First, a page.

The Iconoclast Installation Artist You Need To Know About

by Jessica Kilbane

When it comes to artists in India, Shilpa Gupta is largely regarded as an iconoclast of installation art. Her work has been showcased everywhere from New Delhi to New York, from Tokyo to Tel Aviv, from art galleries in Austria to taxis in Toronto. She uses the narrative of everyday life an easel to convey her notion of the metaphysical. She has an affinity for technology, electronics and interactive art and uses the combination to address sensitive topics in manner that is both delicate and demolishing; but insists her work is about the message and not the medium. I visited Gupta at her studio in Bandra and we discussed the processes she uses to translate intent, the way she uses different perspectives and approaches to decode the questions in her mind and to see those questions manifest as her artwork in different, enlightening ways.

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The artist resists the idea of art as an object of reverence, instead using everyday objects so that people can relate to her art compositions. Her work blurs the lines between artist, viewer and work, creating a fluid interaction in which all are contributors to the piece. She explains, “I have been interested in cognition, which is both a conscious and unconscious process — the immediate impression we receive of an image and memory that it leaves behind, which is almost always partial and incomplete. Therefore, questions relating to the purpose and language of art itself constantly return.” She fills in the in-between spaces and lost corners by showcasing her work in various states of realization. The same artwork idea may manifest as an image, in video or as a shadow play performance — relative to the space and the time. She continues, “The finished work — whether it’s an image, static or moving, or an object, whether it’s permanent or mobile — rests on multiple intersections, the artist’s internal space, the artists understanding of a language and what the viewer is looking at, subject to time, location and context. Art becomes a fluid space of exchange. You’re looking at something and you’re getting something back. I feel that it’s a constant process.”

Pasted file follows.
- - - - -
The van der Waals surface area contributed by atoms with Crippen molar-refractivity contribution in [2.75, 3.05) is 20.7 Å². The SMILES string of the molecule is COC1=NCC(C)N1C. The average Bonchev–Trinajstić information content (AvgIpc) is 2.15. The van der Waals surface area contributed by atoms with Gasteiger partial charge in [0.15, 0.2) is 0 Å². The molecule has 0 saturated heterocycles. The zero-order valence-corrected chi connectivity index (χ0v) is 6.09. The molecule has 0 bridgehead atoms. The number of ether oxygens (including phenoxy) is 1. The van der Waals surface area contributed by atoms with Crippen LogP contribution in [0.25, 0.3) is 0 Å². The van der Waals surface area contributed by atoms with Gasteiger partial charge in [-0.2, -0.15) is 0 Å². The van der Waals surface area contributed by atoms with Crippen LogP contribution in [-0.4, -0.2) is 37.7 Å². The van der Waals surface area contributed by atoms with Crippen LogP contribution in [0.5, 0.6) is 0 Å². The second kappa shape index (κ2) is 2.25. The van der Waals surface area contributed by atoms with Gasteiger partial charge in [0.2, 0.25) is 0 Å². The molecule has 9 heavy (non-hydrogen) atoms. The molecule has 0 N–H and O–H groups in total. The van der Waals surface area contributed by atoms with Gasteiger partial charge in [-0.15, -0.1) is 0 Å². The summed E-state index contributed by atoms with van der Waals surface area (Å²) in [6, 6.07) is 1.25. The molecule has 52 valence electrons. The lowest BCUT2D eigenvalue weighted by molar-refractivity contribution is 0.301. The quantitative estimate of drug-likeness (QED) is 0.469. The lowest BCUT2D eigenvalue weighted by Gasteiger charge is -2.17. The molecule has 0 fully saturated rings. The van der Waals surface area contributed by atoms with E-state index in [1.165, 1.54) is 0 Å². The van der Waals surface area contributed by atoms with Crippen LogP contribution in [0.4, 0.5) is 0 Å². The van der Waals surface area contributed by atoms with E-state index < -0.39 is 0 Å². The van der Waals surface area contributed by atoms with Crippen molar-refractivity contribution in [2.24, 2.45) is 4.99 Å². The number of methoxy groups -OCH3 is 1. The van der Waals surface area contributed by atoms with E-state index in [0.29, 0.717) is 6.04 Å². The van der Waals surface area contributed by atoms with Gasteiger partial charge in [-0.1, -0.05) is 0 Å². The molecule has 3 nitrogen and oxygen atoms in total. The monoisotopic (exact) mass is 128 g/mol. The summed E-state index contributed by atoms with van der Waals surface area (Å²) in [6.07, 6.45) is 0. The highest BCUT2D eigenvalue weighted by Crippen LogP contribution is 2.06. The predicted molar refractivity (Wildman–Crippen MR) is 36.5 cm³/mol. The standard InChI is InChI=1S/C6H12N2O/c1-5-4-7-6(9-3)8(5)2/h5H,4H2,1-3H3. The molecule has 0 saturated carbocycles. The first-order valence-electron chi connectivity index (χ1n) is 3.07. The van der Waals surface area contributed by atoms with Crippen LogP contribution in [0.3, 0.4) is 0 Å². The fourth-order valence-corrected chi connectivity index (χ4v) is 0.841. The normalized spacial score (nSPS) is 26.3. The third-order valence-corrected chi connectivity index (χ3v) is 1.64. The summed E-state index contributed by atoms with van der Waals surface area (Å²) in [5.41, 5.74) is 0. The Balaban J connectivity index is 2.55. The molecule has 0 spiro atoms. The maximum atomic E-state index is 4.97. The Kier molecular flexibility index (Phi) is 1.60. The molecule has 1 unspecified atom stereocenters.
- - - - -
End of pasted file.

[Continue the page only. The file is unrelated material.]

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If you aren’t familiar with Gupta’s work, you probably missed her role in “Khirama,” the sophomore episode of season three of MTV’s The Dewarists. When I bring it up, she breaks into a smile. “When Lucky Ali and I met, it was here in the studio, and things that came up were the self and the self in a larger space. Being part of a big city, you’re almost abstracted in it. We agreed that this is something we were thinking about and we’d move in that direction. So it was really seamless. Collaborating should be taken as it is — with a sense of vulnerability and excitement, a sense of possibility. It’s all these things. It was great fun and sort of fantastic.” The episode focuses on the urban experience and the feeling of being isolated in a city full of people. The video finds visual art overlapping with music, literature and avant-garde performance that spill onto the streets of Mumbai — it’s a feeling that is relatable to an audience that is larger than those comprised of the city’s natives. But Gupta maintains that her art isn’t as highbrow as it seems, “I never had a terribly romantic view of the singular artist. I have always been interested in perception, and therefore also what art is. I think when you’re interested in the basic questions, you look at pathways differently. In fact in school, I chose computers over art. I felt art is an internal space and selected computers over other options, as computing deals with the idea of logic, reasoning and decision making.”

While I pack up my things, she leaves me with a final thought: “I believe the best works are the ones that are not rather direct; it’s nice to keep gaps so people fill it in with their interpretations. It’s nice to leave fragments because I think people are able to connect them.”

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If you’re interested in her work, you can check it out here:

we the people
New in Contemporary Art
Curated by Rita Kersting
The Israel Museum, Jerusalem
24 September 2015 to 19 March 2016

Lousiana Museum, Denmark
1 March to 11 September 2016

Sains et Saufs
mudac – Musée de design et d’arts appliqués contemporains
21 March to 21 August 2016

Selections from the Harold and Ruth Newman New Media Collection
Asia Society Museum
New York
9 June – 16 August 2016

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